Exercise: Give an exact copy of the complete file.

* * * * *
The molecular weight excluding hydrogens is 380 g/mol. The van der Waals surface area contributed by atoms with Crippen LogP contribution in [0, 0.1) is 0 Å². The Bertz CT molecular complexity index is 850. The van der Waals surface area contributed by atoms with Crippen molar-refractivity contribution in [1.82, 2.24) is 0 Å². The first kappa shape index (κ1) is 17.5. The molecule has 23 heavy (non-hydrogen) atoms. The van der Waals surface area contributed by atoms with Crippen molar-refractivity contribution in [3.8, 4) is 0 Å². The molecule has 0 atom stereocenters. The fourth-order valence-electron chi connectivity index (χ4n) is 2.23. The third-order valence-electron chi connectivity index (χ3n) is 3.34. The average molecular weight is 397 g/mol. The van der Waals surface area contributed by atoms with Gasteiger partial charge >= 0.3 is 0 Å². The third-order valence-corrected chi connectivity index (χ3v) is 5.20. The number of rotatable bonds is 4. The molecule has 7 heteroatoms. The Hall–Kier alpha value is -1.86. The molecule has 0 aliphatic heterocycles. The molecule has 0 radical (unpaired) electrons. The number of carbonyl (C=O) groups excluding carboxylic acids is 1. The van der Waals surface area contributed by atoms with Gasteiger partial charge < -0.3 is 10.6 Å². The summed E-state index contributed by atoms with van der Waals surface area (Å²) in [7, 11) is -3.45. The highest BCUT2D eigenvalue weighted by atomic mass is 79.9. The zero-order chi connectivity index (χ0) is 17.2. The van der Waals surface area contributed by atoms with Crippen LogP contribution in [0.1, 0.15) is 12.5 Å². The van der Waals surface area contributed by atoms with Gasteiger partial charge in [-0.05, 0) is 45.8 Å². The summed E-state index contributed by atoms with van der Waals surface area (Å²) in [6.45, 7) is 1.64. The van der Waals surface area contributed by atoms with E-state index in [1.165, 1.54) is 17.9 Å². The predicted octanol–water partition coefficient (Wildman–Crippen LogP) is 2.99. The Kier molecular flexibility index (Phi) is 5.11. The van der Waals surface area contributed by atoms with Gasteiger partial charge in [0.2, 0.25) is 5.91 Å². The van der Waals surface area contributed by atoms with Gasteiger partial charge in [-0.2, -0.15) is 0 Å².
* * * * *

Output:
The molecular weight excluding hydrogens is 380 g/mol. The van der Waals surface area contributed by atoms with Crippen LogP contribution in [0, 0.1) is 0 Å². The Bertz CT molecular complexity index is 850. The van der Waals surface area contributed by atoms with Crippen molar-refractivity contribution in [1.82, 2.24) is 0 Å². The first kappa shape index (κ1) is 17.5. The molecule has 23 heavy (non-hydrogen) atoms. The van der Waals surface area contributed by atoms with Crippen molar-refractivity contribution in [3.8, 4) is 0 Å². The molecule has 0 atom stereocenters. The fourth-order valence-electron chi connectivity index (χ4n) is 2.23. The third-order valence-electron chi connectivity index (χ3n) is 3.34. The average molecular weight is 397 g/mol. The van der Waals surface area contributed by atoms with Gasteiger partial charge >= 0.3 is 0 Å². The third-order valence-corrected chi connectivity index (χ3v) is 5.20. The number of rotatable bonds is 4. The molecule has 7 heteroatoms. The Hall–Kier alpha value is -1.86. The molecule has 0 aliphatic heterocycles. The molecule has 0 radical (unpaired) electrons. The number of carbonyl (C=O) groups excluding carboxylic acids is 1. The van der Waals surface area contributed by atoms with Gasteiger partial charge < -0.3 is 10.6 Å². The summed E-state index contributed by atoms with van der Waals surface area (Å²) in [7, 11) is -3.45. The highest BCUT2D eigenvalue weighted by atomic mass is 79.9. The zero-order chi connectivity index (χ0) is 17.2. The van der Waals surface area contributed by atoms with Crippen LogP contribution in [0.1, 0.15) is 12.5 Å². The van der Waals surface area contributed by atoms with Gasteiger partial charge in [-0.05, 0) is 45.8 Å². The summed E-state index contributed by atoms with van der Waals surface area (Å²) in [6.45, 7) is 1.64. The van der Waals surface area contributed by atoms with E-state index in [1.165, 1.54) is 17.9 Å². The predicted octanol–water partition coefficient (Wildman–Crippen LogP) is 2.99. The Kier molecular flexibility index (Phi) is 5.11. The van der Waals surface area contributed by atoms with Gasteiger partial charge in [0.2, 0.25) is 5.91 Å². The van der Waals surface area contributed by atoms with Gasteiger partial charge in [-0.2, -0.15) is 0 Å².